converted four more free throws to nois start, led the Illini wit h
guide the Boilermakers to a 73- 19 and Nick Weatherspoon had 18.
W basketball victory over Illinois n 1 *s ha 18. r
"last night in a Big Ten basketball SNSVlto!
game. Spartans Stopped
The victory was Purdue's fifth By RANDY PHILLIPS His team's first year record of 18- Hailing from Battle Creek and Kel-
in eight conference games while G BLOOMINGTON - Paced by Even the most avid college fans 5 attests to the great success of :ogg Junior College, junior John
.... George Mclnnis 37 points and may not be able to recall many this approach. Hamilton provides floor leadership,
" " : .:* using a zone press to break the great basketball memories when, But a prominent question lingers. excellent outside shooting, and te-
Big Tenslow " ofense of Michigan confronted with the mention of How was Greene able to attract nacious defense. Hamilton also
State, Indiana overpowered t h e Louisiana State University at New players of such high caliber-in- scores over 20 points per game and
Spartans 90-76 in a Big Ten col- Orleans. And no would really ex- cluding junior college All-Ameri- has a 52 per cent shooting accur-
Sttan ings lege basketball game last night. pect any such remembrances about cans? "We sold some boys on the acy.
W L Pet. Michigan State had used the a college division team that start- opportunity to play . . . on being The third possible award winner
MICHIGAN 7 0 1.000 same offense a week earlier in ed its basketball program only two part of a building program," is sophomore Melvin Henderson.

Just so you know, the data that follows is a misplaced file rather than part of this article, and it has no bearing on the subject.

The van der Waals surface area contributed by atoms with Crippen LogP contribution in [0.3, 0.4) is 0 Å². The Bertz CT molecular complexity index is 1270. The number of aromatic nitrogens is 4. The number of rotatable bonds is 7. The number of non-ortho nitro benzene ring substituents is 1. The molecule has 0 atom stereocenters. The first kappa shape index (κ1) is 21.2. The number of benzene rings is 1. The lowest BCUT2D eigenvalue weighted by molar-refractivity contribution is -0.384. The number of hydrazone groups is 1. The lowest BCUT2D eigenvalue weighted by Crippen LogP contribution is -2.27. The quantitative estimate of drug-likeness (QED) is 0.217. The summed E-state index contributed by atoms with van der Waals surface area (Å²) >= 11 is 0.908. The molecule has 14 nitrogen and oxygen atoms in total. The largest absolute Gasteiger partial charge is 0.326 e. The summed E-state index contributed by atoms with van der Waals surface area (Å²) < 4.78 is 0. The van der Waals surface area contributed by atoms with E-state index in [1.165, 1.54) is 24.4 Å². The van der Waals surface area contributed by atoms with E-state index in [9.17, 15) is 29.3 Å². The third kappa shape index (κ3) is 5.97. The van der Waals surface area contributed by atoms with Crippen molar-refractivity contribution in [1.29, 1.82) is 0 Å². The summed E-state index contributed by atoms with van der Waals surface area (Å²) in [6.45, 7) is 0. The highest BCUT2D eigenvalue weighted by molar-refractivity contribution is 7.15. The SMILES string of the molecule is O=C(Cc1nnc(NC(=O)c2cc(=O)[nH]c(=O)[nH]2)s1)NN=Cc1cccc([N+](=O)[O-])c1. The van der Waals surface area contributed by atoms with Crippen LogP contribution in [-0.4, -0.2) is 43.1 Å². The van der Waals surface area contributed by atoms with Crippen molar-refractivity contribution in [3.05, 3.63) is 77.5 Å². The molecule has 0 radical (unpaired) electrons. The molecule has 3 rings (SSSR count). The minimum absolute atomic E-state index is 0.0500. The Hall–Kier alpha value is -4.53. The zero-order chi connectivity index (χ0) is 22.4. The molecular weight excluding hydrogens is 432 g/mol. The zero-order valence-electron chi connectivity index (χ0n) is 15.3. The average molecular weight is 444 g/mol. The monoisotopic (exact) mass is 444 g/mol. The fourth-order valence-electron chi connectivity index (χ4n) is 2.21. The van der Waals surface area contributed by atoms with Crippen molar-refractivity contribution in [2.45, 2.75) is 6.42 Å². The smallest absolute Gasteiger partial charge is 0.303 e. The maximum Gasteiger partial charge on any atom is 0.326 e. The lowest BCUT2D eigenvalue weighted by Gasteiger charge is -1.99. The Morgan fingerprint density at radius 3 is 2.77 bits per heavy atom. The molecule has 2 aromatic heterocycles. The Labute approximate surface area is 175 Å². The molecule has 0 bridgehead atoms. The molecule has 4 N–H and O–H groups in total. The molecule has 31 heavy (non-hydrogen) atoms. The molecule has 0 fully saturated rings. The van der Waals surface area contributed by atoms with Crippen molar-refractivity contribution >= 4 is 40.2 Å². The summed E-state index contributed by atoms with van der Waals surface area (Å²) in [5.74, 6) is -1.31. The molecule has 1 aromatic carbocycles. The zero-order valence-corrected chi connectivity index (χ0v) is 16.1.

Ohio Stat 7 1 875 East Lansing when the Hoosiers years ago. replied Greene. However, an added Henderson, 'a 6-3 forward, played
Ihianae 7 2 .75 squeezed out a 71-70 victory. But after an 18-5 finish in their aid most likely came from the 21 last season as a freshman and was'
Indiana 5 2 .715 initial season and an 18-0 record scholarships available t o t h e the team's number two scorer. The
Purdue 5 3 .625 Indiana built a 43-35 halftime this season combined with first LSUNO head coach, former all-state player from Ten-
Illinois 4 3 .572 lead, expanded it to 14 early in place status in the Associated The Privateer mentor is a strong nessee is endowed with great speed,
Iowa 3 4 .428 the second half and maintained Press' weekly poll, LSUNO looks advocate of hard work and physi- quickness, and leaping ability, and
nesota 2 6that rgi td o teend. more and more like a second Jack- cal conditionng. "It is commonly has a 19.9 average this year.
Mich. State 2 6 .250 Harris added 14 poitns and Joby sonville rags to riches story. known that what a player volun- C.B. Gordon was selected as
Wisconsin 1 6 .143 Wright had 12 for the winners, Coach and athletic director Ron tarily does in the off-season has a junior college All-America at Cen-
Greene has assembled a fine group great influence on his performance treville Junior College of suburban
of players from all over the coun- during the season. It is necessary Detroit while putting in 26.1 points
try, including two Michigan junior to put in time outside of the regu- per game and pulling off 17.7 re-
college products, kand has molded lar season." And Greene naturally Ibounds a contest. However, Gordon
H aywood dispute deepens; them into a quick, aggressive unit. considers his squad as being in has been hampered by a bad back
" n A major reason for LSUNO's fast "tremendously good p h y s i c a 1 this season and has not played reg-
racial issue blasts onel rise to national recognition has shape." ularly. Gordon at 6-5 gives LSUNO